- Americans have fewer doctors per capita than most Western countries. We go to the doctor less than people in other Western countries. We get admitted to the hospital less frequently than people in other Western countries. We are less satisfied with our health care than our counterparts in other countries. American life expectancy is lower than the Western average. Childhood-immunization rates in the United States are lower than average. Infant-mortality rates are in the 19th percentile of industrialized nations. Doctors here perform more high-end medical procedures, such as coronary angioplasties, than in other countries, but most of the wealthier Western countries have more CT scanners than the United States does, and Switzerland, Japan, Austria, and Finland all have more MRI machines per capita. Nor is our system more efficient. The United States spends more than $1000 per capita per year—or close to $400 billion—on health care-related paperwork and administration, whereas Canada, for example, spends only about $300 per capita. And, of course, every other country in the industrialized world insures all its citizens; despite those extra hundreds of billions of dollars we spend each year, we leave 45 million people without any insurance.
- Meanwhile, the Finns, for instance, devote less than half of what we do to medical care, as a percentage of GDP, and yet their infant mortality rate is half that of the United States—and one-sixth that of African-American babies—while their life expectancy rate is greater. The United States ranked 42 in life expectancy behind not only Japan and most of Europe but also Jordan, Guam, and the Cayman Islands, according to the most recent census figures.”
It happens. In any case, it’s time to catch up on my blogsphere reading instead of contemplating my own navel.
Was actually thinking today about how it can’t be right, all these people wearing flag shirts and flag hats and flag whatevers. All those clothes made of flags. And then a commenter at Balloon Juice linked to the appropriate US Code on the subject, which is called Title 4.8 Respect for flag. Among the restrictions listed, as I expected, is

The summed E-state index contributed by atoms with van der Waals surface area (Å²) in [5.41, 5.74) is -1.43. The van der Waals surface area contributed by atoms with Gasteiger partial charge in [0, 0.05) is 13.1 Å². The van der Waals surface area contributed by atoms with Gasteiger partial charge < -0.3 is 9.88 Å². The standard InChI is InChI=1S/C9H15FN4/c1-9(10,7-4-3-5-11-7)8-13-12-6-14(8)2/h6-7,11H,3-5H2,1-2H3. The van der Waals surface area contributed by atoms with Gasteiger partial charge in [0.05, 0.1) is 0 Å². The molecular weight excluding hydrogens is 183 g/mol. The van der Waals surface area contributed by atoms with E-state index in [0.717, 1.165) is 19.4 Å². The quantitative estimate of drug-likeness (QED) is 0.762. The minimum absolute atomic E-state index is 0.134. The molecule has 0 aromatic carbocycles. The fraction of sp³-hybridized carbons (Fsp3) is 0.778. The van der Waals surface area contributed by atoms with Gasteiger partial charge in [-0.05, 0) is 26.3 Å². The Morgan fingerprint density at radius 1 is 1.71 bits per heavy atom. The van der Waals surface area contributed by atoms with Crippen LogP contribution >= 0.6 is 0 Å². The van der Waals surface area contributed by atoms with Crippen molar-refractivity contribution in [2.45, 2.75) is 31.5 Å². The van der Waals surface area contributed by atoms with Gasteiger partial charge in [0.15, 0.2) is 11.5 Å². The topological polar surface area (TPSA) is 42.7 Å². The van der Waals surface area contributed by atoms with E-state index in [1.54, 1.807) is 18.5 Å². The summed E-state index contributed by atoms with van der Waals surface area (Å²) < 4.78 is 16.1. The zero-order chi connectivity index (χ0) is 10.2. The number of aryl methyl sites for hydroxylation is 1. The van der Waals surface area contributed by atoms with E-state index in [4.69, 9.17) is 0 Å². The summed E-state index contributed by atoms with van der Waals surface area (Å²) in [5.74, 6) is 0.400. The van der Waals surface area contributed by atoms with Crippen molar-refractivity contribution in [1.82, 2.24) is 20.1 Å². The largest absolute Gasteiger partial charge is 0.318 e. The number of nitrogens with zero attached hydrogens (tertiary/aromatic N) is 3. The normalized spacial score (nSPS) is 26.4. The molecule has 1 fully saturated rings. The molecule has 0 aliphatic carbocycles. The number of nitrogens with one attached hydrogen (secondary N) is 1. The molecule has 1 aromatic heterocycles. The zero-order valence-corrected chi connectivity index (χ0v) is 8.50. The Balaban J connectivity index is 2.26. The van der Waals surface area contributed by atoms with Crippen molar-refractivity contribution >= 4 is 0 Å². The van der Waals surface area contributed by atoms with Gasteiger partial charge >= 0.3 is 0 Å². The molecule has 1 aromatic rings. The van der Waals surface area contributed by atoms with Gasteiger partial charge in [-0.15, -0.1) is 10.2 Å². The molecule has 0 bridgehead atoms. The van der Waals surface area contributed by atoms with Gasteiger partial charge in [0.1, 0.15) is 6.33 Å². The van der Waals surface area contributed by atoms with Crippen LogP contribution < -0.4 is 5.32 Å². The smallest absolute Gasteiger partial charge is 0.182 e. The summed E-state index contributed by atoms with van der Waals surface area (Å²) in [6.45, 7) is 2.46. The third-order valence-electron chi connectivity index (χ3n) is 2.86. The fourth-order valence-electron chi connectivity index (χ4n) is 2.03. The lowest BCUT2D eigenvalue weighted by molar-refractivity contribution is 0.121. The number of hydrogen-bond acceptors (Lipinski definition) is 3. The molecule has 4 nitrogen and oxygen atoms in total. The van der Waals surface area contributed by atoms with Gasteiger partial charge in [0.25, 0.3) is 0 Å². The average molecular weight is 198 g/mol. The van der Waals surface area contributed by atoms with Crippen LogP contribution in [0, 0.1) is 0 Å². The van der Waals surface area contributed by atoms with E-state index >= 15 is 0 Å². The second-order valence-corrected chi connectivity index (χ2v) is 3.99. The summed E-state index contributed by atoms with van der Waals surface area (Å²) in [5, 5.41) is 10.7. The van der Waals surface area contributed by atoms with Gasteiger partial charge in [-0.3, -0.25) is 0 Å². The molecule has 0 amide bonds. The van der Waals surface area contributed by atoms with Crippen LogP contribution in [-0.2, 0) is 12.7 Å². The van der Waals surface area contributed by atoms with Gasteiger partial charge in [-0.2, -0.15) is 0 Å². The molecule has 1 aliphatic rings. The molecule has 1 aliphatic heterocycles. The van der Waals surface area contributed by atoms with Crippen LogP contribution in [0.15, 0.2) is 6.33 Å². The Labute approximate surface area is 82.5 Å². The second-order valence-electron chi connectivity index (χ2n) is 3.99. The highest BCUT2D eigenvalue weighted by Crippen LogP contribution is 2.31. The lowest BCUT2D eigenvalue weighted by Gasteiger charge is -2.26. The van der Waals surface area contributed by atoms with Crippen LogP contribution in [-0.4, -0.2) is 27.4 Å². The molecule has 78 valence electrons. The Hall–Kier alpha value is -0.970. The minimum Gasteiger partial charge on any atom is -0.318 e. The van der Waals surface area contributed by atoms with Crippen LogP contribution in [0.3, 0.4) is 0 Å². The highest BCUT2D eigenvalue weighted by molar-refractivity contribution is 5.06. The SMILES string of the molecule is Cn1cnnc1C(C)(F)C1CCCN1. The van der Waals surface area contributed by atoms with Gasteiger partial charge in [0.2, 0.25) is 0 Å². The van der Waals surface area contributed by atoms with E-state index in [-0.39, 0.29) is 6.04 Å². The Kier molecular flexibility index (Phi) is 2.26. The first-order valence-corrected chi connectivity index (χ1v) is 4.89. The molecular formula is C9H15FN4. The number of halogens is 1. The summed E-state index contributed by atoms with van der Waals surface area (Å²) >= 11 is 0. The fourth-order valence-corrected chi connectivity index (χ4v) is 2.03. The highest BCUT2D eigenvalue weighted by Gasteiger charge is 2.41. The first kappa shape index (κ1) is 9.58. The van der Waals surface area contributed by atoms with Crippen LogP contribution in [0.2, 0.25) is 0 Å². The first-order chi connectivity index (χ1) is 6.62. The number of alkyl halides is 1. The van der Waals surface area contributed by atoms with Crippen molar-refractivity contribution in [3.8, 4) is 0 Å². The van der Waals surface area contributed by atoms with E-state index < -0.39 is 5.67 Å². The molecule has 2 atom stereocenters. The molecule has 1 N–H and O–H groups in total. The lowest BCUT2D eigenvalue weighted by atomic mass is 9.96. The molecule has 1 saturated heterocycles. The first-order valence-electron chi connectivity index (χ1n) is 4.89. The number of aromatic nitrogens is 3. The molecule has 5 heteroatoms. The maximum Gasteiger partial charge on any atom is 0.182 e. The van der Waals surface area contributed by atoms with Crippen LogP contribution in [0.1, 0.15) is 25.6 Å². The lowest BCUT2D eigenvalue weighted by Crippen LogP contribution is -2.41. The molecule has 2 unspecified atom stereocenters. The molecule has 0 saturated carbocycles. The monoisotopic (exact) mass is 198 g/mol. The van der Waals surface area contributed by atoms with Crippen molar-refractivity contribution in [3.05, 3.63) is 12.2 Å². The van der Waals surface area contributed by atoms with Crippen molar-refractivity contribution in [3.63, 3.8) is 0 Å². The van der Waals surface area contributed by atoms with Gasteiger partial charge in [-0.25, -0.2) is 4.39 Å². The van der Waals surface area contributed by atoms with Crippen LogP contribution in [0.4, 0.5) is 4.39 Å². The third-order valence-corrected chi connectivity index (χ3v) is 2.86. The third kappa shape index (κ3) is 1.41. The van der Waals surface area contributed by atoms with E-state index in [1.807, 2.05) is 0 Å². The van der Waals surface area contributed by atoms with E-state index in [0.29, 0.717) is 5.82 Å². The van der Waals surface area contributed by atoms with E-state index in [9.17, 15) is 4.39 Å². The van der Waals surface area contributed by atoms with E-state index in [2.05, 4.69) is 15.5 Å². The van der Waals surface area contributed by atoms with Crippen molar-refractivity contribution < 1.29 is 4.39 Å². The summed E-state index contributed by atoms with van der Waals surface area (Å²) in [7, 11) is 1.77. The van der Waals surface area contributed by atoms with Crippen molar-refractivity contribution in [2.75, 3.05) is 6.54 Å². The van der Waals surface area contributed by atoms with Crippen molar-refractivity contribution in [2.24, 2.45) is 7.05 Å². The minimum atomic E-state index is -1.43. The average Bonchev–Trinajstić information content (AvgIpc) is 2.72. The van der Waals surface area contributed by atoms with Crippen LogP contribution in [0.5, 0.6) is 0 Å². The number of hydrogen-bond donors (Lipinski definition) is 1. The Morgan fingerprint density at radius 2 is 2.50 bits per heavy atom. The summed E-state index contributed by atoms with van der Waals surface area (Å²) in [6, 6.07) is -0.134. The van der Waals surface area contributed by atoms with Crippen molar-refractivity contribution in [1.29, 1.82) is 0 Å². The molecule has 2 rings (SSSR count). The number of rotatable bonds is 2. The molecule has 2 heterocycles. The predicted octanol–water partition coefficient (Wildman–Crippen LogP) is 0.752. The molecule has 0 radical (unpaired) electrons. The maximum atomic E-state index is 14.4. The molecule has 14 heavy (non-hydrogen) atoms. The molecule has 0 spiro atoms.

(d) The flag should never be used as wearing apparel . . .
Since I have resided for the last 15 (very strange) years here in Florida, and since Florida offers an abundance of interesting stories, I’ve added a category. And this becomes the very first post in the Florida category.
And since it’s the first, let it be dignified and not snarky, so . . . been meaning to reference this terrific story by Jeremy Wallace which appeared here in the Sarasota Herald Tribune some days ago examining why the State, with its 14 million citizens, has almost no clout in DC. It’s just a great bit of local reporting and analysis from a newspaper that’s struggling to survive, just like papers all over the country. And it explains a great deal about why Florida is the way Florida is.
Since Rush is hitting the headlines again, I must admit that I periodically tune in for 15 minutes, no more. And it’s necessary in understanding the size of his audience to acknowledge that the man is entertaining and still has the best radio voice, possibly ever.
A few weeks ago, during my weekly visit, I heard the blowhard say (I paraphrase). “Obama has never in his life exhibited a shred of responsible behavior.”
This from an often morbidly obese, thrice divorced, drug addled felon. Precious, isn’t it?
Never, ever, ever have I personally encountered a single citizen of this great land who, when discussing health care reform, said that a choice of plans in any bill was important to them. Never.
from Rod Dreher (a serious conservative) today on Beliefnet. Since it’s a religio/political site, his words may have more credibility with more people (but probably not).
“Does that man Limbaugh have any idea what rough beast he’s calling forth? . . . race hatred that was part of the society . . . that world seems like a thousand years ago. But it only seems so far away because many people worked too hard — and some even gave their lives — to drive those demons out. And now here is Limbaugh, of Palm Beach, and his ilk, calling them back insouciantly, for political advantage. This is evil.”
Sometimes Chris Matthews on MSNBC sounds quite sane – and it’s usually when he’s talking about the things he reveres – things like the traditions of the Congress or the Supreme Court. Stuff like that. Tonight, while discussing that fine old Son of the Confederacy, Rep. Wilson, Matthews said “I think what he did was totally deliberate. It was an act of insolence and contempt.” Yup.
Before retiring, I used to say “whenever I have the time, I don’t have the money and when I have the money I don’t have the time.” Now I can’t figure out why I thought that was so clever or original. Because of course it’s pretty much a universal truth. On the other hand, when I used to hear retired people say “I don’t know how I ever had time to work” I thought that was just glib and silly. I’m genuinely surprised to find out it’s true. I don’t know how I had time to work.